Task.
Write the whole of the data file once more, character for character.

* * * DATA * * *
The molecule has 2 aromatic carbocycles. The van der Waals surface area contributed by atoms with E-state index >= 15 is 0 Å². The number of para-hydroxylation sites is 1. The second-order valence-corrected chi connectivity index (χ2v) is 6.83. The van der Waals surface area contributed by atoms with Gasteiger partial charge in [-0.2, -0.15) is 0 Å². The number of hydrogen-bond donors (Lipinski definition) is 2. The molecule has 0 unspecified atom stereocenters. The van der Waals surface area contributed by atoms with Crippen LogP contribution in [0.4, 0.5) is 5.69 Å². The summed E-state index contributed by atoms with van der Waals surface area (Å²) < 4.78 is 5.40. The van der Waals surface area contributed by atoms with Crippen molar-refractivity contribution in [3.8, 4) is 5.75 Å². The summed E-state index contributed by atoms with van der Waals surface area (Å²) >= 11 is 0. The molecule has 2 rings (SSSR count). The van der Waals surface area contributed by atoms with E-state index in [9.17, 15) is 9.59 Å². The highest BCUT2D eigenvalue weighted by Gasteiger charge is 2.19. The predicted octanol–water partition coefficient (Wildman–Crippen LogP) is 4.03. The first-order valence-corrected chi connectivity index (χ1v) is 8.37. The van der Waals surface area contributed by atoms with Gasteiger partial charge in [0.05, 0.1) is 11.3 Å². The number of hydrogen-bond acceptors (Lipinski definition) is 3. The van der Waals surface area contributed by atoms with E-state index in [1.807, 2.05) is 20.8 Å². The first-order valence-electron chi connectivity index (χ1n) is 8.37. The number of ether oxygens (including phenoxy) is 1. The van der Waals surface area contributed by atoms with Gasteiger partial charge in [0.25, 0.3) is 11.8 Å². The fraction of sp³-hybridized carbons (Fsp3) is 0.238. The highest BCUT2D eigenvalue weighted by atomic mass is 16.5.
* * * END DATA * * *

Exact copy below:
The molecule has 2 aromatic carbocycles. The van der Waals surface area contributed by atoms with E-state index >= 15 is 0 Å². The number of para-hydroxylation sites is 1. The second-order valence-corrected chi connectivity index (χ2v) is 6.83. The van der Waals surface area contributed by atoms with Gasteiger partial charge in [-0.2, -0.15) is 0 Å². The number of hydrogen-bond donors (Lipinski definition) is 2. The molecule has 0 unspecified atom stereocenters. The van der Waals surface area contributed by atoms with Crippen LogP contribution in [0.4, 0.5) is 5.69 Å². The summed E-state index contributed by atoms with van der Waals surface area (Å²) < 4.78 is 5.40. The van der Waals surface area contributed by atoms with Crippen molar-refractivity contribution in [3.8, 4) is 5.75 Å². The summed E-state index contributed by atoms with van der Waals surface area (Å²) >= 11 is 0. The molecule has 2 rings (SSSR count). The van der Waals surface area contributed by atoms with E-state index in [9.17, 15) is 9.59 Å². The highest BCUT2D eigenvalue weighted by Gasteiger charge is 2.19. The predicted octanol–water partition coefficient (Wildman–Crippen LogP) is 4.03. The first-order valence-corrected chi connectivity index (χ1v) is 8.37. The van der Waals surface area contributed by atoms with Gasteiger partial charge in [0.05, 0.1) is 11.3 Å². The number of hydrogen-bond acceptors (Lipinski definition) is 3. The van der Waals surface area contributed by atoms with E-state index in [1.807, 2.05) is 20.8 Å². The first-order valence-electron chi connectivity index (χ1n) is 8.37. The number of ether oxygens (including phenoxy) is 1. The van der Waals surface area contributed by atoms with Gasteiger partial charge in [0.25, 0.3) is 11.8 Å². The fraction of sp³-hybridized carbons (Fsp3) is 0.238. The highest BCUT2D eigenvalue weighted by atomic mass is 16.5.